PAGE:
Latin America: A Racial Democracy?
When examining the concept of race and ethnicity in Latin America, it can be said that it has quite a different meaning. Latin Americans perceive race as being open ended and explicit, yet racism is quite implicit in their society. They also attempt to adhere to the idea that they are living within a “racial democracy”. Racial democracies are a concept created to convince people that racism does not impact the structure of society and the opportunities that are available to people.
First, it is important to note the meaning of racial democracy. The term “racial democracy was coined by Brazilian sociologist Gilberto Freyre, who believed that Brazil has escaped racism and racial discrimination. The term encompasses the belief that racism no longer exists in Brazil, and racial prejudices do not exist between members of the community. It also argues that while class and gender may affect social mobility, racial discrimination does not affect the ability for Brazilians to experience mobility (Gates Jr). Sociologists argue that racial democracy is a myth because it doesn’t account for the negative stereotypes that are held against blacks within any society. This is evident through the systematic racism that is enabled against black Brazilians. In the film, Gates Jr discusses the establishment of the quota system in Brazilian universities. He states that some schools have created quota systems to promote the entry of lower income and black citizens into higher education, with some schools having up to 40% of their seats open for the quota (ibid). The fact that the government has to create opportunities and quotas to include people of color demonstrates that equal opportunities are n...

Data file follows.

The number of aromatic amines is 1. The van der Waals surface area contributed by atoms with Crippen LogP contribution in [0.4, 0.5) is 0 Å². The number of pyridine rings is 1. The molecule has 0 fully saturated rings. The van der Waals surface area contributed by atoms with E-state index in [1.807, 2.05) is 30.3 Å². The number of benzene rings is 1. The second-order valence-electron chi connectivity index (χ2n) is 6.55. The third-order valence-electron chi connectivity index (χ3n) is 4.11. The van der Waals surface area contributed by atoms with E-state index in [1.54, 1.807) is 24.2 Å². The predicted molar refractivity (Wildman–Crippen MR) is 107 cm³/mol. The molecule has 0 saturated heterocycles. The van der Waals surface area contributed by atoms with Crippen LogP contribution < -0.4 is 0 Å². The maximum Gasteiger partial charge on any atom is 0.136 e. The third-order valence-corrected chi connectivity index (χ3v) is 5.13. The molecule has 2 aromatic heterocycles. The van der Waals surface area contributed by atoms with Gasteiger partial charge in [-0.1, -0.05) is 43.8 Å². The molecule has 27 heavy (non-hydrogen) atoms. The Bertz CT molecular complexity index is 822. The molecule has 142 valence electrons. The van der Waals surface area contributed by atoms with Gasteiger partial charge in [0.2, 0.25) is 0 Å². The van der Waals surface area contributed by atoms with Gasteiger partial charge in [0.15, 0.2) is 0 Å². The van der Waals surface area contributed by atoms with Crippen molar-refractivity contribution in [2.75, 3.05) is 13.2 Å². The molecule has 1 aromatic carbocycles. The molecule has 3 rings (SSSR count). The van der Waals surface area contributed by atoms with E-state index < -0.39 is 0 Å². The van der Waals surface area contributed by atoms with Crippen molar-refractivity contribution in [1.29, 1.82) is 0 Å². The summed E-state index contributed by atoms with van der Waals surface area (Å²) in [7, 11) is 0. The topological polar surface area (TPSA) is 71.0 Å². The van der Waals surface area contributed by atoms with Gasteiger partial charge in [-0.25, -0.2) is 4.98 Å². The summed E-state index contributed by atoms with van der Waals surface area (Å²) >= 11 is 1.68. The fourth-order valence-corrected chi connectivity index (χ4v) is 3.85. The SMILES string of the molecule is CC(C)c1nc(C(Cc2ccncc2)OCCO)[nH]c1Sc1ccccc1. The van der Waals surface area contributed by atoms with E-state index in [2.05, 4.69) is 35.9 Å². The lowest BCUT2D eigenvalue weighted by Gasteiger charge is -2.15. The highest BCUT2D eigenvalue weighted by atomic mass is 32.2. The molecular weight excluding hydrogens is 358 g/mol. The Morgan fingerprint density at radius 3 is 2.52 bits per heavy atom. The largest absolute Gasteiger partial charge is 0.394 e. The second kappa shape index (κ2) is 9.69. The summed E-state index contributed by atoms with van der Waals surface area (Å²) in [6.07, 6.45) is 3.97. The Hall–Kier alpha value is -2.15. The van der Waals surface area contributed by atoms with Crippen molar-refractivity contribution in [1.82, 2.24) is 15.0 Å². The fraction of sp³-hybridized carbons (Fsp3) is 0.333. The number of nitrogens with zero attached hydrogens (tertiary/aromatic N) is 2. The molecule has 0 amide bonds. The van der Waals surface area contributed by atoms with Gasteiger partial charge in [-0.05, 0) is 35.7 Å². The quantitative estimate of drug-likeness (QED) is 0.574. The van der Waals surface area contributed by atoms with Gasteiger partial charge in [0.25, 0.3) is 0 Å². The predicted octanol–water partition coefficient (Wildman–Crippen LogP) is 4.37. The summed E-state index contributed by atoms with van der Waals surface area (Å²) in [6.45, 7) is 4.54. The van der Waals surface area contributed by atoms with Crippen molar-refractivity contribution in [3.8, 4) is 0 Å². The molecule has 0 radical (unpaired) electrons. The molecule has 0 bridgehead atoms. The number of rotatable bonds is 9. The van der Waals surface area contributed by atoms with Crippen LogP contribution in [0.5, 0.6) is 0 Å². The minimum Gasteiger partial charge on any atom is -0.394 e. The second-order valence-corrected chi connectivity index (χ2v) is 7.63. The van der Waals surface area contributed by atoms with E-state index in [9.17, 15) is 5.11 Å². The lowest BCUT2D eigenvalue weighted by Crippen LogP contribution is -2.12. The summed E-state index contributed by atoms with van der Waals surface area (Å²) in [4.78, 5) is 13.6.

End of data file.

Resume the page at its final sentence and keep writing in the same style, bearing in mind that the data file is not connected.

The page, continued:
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...racial categorization is fluid and open to interpretation. This fluidity affects the experiences of the groups in both countries.
The effects of racial democracy in Latin America affect the individuals both similarly and differently to the experiences of individuals who adhere to the racialized social structure in the United States. For starters, many believe that race does not impact the social mobility of the individual, who simply needs to work hard for what they want. From my own personal experiences, I can state that Latin Americans truly uphold this ideal. They are genuinely convinced that social mobility in Latin America is more possible than it would be here, given the fact that race is not as big of deal over there as it is here. In the United States, racialized social structures have created a racial hierarchy that one has to adhere to.
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